Richard Dean Burns, Joseph M. Siracusa, and Jason C. Flanagan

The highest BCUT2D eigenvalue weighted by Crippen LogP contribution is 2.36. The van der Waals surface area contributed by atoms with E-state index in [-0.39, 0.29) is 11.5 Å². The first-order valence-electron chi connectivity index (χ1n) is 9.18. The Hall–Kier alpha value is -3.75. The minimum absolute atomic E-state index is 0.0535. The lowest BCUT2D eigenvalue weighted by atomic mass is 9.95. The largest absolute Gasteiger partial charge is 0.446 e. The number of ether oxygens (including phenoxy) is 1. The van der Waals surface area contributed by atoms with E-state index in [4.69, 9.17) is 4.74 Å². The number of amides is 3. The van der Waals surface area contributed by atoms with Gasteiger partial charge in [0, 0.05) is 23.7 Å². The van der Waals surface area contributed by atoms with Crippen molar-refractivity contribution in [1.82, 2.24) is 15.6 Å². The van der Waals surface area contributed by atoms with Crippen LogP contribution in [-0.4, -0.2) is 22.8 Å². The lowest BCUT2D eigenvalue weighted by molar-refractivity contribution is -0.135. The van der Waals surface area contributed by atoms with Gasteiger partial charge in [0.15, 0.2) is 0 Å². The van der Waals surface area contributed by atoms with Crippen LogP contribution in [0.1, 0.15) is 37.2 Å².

American Foreign Relations since Independence explores the relationship of American policies to national interest and the limits of the nation's power, reinterpreting the nature and history of American foreign relations. The book brings together the collective knowledge of three generations of diplomatic historians to create a readily accessible introduction to the subject. The authors explicitly challenge and reject the perennial debates about isolationism versus internationalism, instead asserting that American foreign relations have been characterized by the permanent tension inherent in America's desire to engage with the world and its equally powerful determination to avoid "entanglement" in the world's troubles. This work is ideally suited as a resource for students of politics, international affairs, and history, and it will provide compelling insights for informed general readers.